Outdoor Swimmer - How to Fuel Your Swim


This article was first written for Outdoor Swimmer magazine by Kathy Findlay

What you eat and when has a huge impact on your performance in the water. Here sports nutritionist Kathy Findlay gives you the low down on when, what and how much fuel you need for your swims so you can dedicate your time to perfecting your stroke and training for a summer of events and challenges.

Before your swim

Ideally you should aim to eat two to four hours before your planned swim session. This gives your stomach time to digest the food, leaving you feeling comfortable and not too full, and is soon enough to give you the benefit of the energy provided in that meal without starting your swim session feeling hungry.

Eating before your swim helps increase liver and muscle glycogen levels, enhancing subsequent performance. I wouldn’t advise a fasted swim session or prolonged wait between eating and swimming as this just leaves you at risk of hypoglycaemia, which will almost certainly hinder performance and long term progression. With low blood sugar you will tire earlier, increase the chances of injury due to a clumsier technique and you risk your safety, especially in open water swimming. On the other hand, swimming with steady blood glucose levels will allow you to swim for longer at higher intensity.

Researchers at Loughborough University found that endurance was increased by 9% in athletes who consumed a well-timed pre-training meal compared with those who didn’t eat at all.

As a rule, the closer you are to the time of your swim, then the smaller the meal you should consume. An ideal scenario would see you munching on a low fat meal containing 2.5g of low G.I. carbohydrates per kg of your bodyweight about three hours before you swim. For example, a woman weighing 65kg would benefit from a meal of 162g low G.I. carbohydrates. Low G.I. carbohydrates provide a sustained source of carbohydrate throughout exercise and recovery.

During your swim

For swims lasting no longer than one hour any kind of fuelling is unnecessary and only water is required to satisfy thirst.

For endurance swims lasting over 90 minutes, consuming carbohydrates can enhance performance and ensure that you finish strong and recover well. During your first hour of swimming, most of your carbohydrate energy comes from muscle glycogen. After that the muscle glycogen depletes and so your exercising muscles must use carbohydrate from another source. This is where blood glucose comes in. In order to combat that ‘hitting the wall’ feeling of depletion, it’s important to take on carbohydrates for energy, helping to maintain blood sugar levels and allowing you to swim for longer.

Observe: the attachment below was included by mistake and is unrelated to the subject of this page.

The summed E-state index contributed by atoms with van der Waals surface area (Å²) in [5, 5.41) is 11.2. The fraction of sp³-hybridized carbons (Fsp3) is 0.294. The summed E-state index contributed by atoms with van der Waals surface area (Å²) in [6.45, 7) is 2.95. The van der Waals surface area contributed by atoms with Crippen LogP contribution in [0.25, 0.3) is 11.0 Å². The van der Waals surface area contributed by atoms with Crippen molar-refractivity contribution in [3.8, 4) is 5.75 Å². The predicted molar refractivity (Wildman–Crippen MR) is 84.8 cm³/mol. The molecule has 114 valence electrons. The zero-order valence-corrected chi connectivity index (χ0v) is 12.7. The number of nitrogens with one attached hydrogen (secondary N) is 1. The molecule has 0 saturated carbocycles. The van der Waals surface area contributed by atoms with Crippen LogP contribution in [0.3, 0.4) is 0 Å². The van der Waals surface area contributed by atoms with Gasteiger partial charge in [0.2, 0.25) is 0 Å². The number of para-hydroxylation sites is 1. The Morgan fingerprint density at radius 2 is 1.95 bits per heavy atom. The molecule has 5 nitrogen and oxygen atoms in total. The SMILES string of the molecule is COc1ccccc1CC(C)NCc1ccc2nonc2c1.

Depending on intensity I would recommend taking on board between 40g and 60g of high G.I. carbohydrates per hour that you plan to swim for. To ensure you’re not playing ‘catch up’ be sure to begin your fuelling schedule 30 minutes after your swim session begins.

It is important also to always drink at least 400ml of water per hour alongside your fuelling snacks.

Check with the event organisers to see what they’ll be providing at feed stations and train using these items. A good organiser will provide a mixture of sports products and real whole foods, such as soft bananas, raisins and isotonic drinks, all excellent carbohydrate snacks for fuelling. If you plan your fuelling well then there is no need to rely on emergency foods such as sweets or caffeine, both of which are a risky choice under strenuous exercise conditions unless you’re already accustomed to them.

Pre-swim meal ideas

  • Porridge
  • Wholegrain cereal (not sugary) with milk
  • Sweet Jacket Potato with beans
  • Wholemeal Pasta with a tomato based sauce and side salad

What if your daily schedule doesn’t allow for this kind of scoffing or you only have one to two hours before an early morning swim?

Set your alarm clock to get up earlier to ensure you can consume a carbohydrate meal at least one hour before your planned swim.

Choose low fat, moderate to high carbohydrate foods a minimum of 1g carbs per 1kg of your body weight. For example, that same 65kg woman would consume a pre swim meal of 65g moderate to high carbohydrates.

Choose softer foods that are easier to digest, so as not to strain your digestive system.

Account for the extra carbohydrates needed earlier on during your swim fuelling during endurance sessions.

Choose:

  • Fresh fruit
  • Whole fruit smoothies
  • Dried fruit
  • Cereal or energy bars


See Outdoor Swimmer’s website for more open water swimming advice.